Our annual Christmas card. I love putting it together. I love getting the girls all dressed up, I love taking the photos, I love picking the perfect card for our perfect photos, and I love sending it out to all of our friends and family, ensuring that at least once a year, I connect with the people we care about the most. It's simply one of the best things I do all year.
It's also, ahem, one of the worst things I do all year. The girls love getting dressed up, but they don't like posing for pictures. Dar is a sweet guy, but it can be tricky to get him to look directly into the camera. Sorting through the list of addresses is fun, but making sure they're updated isn't. Printing the labels and making the mad dash to the post office - really, it's not all that great.
But I wouldn't skip it for the world. I love the finished product, and even the photos that don't make the card are ones that we look back on year after year, making us laugh and remember how much fun (and how much bribery) was involved.
This love-hate relationship reminds me of some of my lupus contradictions - a couple of which I've been able to sort out over the years.
When I was first diagnosed, I wanted people to notice and understand how sick I was. But at the same time, I really didn't want them to notice or understand how sick I was. I wanted to appear strong and resilient, but I also wanted those around me to understand how badly the disease made me feel, emotionally and physically. I struggled to find ways to talk about my illness - either I felt like I was lying when I said I felt great, or I was complaining when I expounded on my woes. I grappled with this for years after my diagnosis, but thankfully, over time, I realized what I needed to do first. Come to terms with the disease myself, and only then could I start helping others come to terms with it - in ways that would help my healing process, rather than hinder it.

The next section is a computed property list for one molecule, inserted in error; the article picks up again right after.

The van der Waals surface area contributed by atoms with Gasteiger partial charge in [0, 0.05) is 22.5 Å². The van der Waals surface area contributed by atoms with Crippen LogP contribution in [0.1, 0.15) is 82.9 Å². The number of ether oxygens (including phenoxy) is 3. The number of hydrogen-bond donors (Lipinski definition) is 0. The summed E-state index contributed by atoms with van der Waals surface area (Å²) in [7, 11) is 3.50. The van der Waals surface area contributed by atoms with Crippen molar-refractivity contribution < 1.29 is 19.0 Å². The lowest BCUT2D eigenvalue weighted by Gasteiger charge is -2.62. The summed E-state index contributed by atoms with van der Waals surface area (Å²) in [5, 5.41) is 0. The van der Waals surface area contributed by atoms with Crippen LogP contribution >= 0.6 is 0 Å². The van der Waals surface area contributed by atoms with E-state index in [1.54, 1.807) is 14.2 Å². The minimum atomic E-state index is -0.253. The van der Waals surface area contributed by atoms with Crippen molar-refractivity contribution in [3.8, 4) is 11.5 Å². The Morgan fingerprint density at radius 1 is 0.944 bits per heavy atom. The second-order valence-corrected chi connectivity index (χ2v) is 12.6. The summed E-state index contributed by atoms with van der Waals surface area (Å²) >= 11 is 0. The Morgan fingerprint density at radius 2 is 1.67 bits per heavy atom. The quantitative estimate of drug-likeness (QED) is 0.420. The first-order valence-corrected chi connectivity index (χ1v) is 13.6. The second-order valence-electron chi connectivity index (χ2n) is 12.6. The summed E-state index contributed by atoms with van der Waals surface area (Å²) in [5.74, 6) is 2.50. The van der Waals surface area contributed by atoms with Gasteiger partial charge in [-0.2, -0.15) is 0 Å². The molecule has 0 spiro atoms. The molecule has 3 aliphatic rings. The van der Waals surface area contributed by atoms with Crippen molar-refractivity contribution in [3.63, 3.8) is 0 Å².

Another issue I struggled with was my doctor's intervention. I'd often go to my appointments, desperate for my doctor to do anything he could to alleviate my symptoms. But then when my doctor would really intervene, like drastically upping my medicine, or admitting me to the hospital - I didn't like the consequences that came with it. I wanted to get better, but on my terms, not his. Today, of course, I realize that my doctor's intervention is an integral part of my health and wellness. If it weren't for the checks and balances he offers - with his constant questioning, tweaking, and retooling of my treatment - I wouldn't be here today. Truth is, I offer my own sort of check and balance system right back at him, but that's another post!
So here's to letting those contradictions continue to resolve themselves. Let 2012 bring less upset and more insight. And we'll let these three shining, happy faces remind us of that all year long!